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2 April 04
Clean-up programme worth 313 million to be driven forward by new management team The  UK  Atomic  Energy  Authority  today  announced it is accelerating the decommissioning   of  the  former  experimental  reactor  establishment  at Dounreay.

Site   director   Norman   Harrison   said   the   timescale  for  complete decommissioning has been brought forward to 2047 reducing the timescale considerably from what was thought to be a possible 60 year programme.  New technology and methods are driving the timescale downwards.   2060 had been the year set in 2000 following the 1998 strategy.  This reduction in the time brings in massive reductions in costs.   In the short term over the next two years there will be more contracts available and an increase in the over spend by UKAEA.  Local Caithness firms and others in the highlands and elsewhere are likely to b in the bidding for these.

Norman Harrison And His Team At Announcement In Inverness

He  also announced a new management structure designed to sharpen the focus on delivering the site restoration plan on an even earlier timescale.

Details of the accelerated work programme are contained in a Near Term Work Plan  submitted  by  UKAEA  to  the  Liabilities  Management  Unit  of  the Department  of  Trade  and  Industry  and  its successor body, the proposed Nuclear  Decommissioning  Authority. The plan details the programme of work worth 313 million to decommission the site over the next two years.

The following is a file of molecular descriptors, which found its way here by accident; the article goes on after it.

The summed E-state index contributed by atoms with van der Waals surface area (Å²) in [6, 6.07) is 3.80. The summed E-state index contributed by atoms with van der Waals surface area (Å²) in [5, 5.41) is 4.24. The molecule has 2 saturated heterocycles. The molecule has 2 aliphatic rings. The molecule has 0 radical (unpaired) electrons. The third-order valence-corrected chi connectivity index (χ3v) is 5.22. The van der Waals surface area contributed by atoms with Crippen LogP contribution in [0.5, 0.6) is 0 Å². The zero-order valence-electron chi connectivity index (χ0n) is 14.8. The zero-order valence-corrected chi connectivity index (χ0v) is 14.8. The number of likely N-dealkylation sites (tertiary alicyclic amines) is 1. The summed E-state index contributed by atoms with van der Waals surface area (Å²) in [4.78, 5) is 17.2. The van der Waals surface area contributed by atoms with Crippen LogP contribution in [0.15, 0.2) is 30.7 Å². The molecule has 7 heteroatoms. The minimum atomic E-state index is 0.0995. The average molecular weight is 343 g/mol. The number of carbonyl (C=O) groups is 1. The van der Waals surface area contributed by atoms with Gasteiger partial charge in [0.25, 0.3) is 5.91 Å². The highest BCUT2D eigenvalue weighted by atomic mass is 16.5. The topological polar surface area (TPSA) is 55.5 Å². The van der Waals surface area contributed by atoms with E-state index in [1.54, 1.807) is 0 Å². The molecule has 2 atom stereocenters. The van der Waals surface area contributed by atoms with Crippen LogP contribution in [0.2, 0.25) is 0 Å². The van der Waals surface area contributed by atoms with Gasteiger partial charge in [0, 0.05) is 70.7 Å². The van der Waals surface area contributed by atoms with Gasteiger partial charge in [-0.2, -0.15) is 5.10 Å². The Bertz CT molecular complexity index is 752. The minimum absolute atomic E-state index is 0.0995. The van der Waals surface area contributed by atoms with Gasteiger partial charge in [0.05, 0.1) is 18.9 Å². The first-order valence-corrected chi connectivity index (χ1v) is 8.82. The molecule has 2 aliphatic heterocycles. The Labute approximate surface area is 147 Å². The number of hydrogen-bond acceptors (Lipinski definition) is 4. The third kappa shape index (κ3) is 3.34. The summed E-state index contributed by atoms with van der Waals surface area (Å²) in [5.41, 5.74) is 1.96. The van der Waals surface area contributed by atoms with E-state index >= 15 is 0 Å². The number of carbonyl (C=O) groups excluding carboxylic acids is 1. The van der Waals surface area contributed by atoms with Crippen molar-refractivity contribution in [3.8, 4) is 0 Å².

Launching  a  summary of the plan, Norman Harrison said: "Nobody in western Europe  has more experience of managing the safe decommissioning of nuclear sites than UKAEA. This is underlined by the commitments we have made to the Government  to  accelerate  the  decommissioning  of Dounreay in a way that continues  to  be  safe,  secure  and environmentally responsible that I am announcing today.

'The   job   we  have  started  at  Dounreay  has  generated  new  business opportunities for companies in Caithness and Sutherland to become expert in the skills in decommissioning and has attracted some of the world's largest engineering,  environmental  and project management companies to this area.

With  their  help,  we  can  eliminate  more  of the hazards left over from Dounreay's  operational  days,  we  can do it quicker and we can do it more cost-effectively without jeopardising over our-riding priorities of safety, security  and environmental protection. This is good news for the taxpayer, it  is  good  news  for  the  environment  and  it  is  good news for local contractors.'

Subject  to  the  relevant  regulatory consents where appropriate, the plan includes:

  • Accelerating the immobilisation of hazardous liquid wastes left over
    from the reprocessing of research reactor fuel by two years to 2010.

  •  Public participation in proposals to accelerate the immobilisation of
    hazardous liquid wastes left over from the reprocessing of fast reactor

  • The destruction of more than 1000 tonnes of hazardous liquid metals
    used as coolant in the fast reactors.

  •  Isolation of the waste shaft from its hydrogeological environment
    four years earlier than previously forecast.

  • Plans for a new plant to destroy active solvents and oils left over
    from reprocessing and reactor operations. Following public participation in
    the options, UKAEA has concluded that incineration of the waste at Dounreay